FONTANA, Calif. (KABC) -- A group of Fontana residents was not able to stop a 200,000 square-foot warehouse from moving forward in their neighborhood -- but they were able to claim victory by securing several compromises from the developer in a recent settlement approved by a San Bernardino County Superior Court judge.
"Although we are saddened the warehouse in the settlement will move forward, being built less than 100 feet from a high school, we are encouraged by the results that have come from this courageous and just lawsuit," Fontana resident Liz Sena Monday at a news conference in downtown Los Angeles.
The project is being developed by Duke Realty Corporation on the corner of Slover and Oleander in the city of Fontana, and will include approximately 200,000 square feet of warehouse space. One of residents primary concerns was the proximity of Jurupa Hills High School, which is right along the project's southern boundary line.
The state attorney general's office originally sued the city of Fontana last summer, alleging that city officials had violated the California Environmental Quality Act when approving the project.
"For too long warehouse development in Fontana went unchecked," said state attorney general Rob Bonta. "And the most vulnerable communities paid the price with dirty air, traffic and noise associated with 24-hour warehouse operations."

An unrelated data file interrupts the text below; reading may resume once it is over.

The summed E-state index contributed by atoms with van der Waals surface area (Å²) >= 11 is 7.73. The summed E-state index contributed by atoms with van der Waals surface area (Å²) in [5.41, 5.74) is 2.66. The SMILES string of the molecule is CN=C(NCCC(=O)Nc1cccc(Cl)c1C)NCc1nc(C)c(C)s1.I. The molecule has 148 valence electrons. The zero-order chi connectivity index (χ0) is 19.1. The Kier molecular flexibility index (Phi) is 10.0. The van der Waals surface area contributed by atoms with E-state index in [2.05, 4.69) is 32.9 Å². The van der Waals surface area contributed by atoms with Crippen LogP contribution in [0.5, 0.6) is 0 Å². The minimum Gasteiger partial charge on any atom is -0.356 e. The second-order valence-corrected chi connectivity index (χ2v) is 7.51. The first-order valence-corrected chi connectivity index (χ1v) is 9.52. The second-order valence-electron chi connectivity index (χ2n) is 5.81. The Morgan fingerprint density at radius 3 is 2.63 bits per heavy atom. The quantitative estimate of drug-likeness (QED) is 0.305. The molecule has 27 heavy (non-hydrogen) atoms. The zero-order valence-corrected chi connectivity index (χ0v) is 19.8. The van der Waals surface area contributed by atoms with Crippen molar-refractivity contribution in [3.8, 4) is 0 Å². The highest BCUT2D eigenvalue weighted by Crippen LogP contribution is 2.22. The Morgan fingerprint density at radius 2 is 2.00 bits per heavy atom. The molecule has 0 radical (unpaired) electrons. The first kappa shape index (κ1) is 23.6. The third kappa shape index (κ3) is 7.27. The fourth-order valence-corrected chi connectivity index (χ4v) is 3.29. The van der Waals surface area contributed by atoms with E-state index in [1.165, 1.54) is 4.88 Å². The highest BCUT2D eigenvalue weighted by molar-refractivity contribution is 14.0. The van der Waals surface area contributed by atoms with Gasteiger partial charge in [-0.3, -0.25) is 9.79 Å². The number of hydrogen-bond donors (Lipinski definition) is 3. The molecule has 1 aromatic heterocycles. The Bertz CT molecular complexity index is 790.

As part of the settlement, the developer will be required to install solar panels across the entire roof of the warehouse, as well as ensure that all on-site fork lifts and yard trucks be zero emission.
They're also providing $50,000 to allow Jurupa Hills High School officials to enhance landscaping along the northern boundary line, and they're providing $140,000 to the city of Fontana to provide high quality air filters for surrounding residents.
As part of the settlement, the city of Fontana also enacted what officials call the Industrial Commerce Center Sustainability Standards Ordinance to strengthen environmental standards for all future industrial commerce centers in the city.
"We are in agreement with Attorney General Bonta -- this ordinance should serve as a model for other local governments across the State," said Fontana Mayor Acquanetta Warren. "We are proud to be leading the way once again."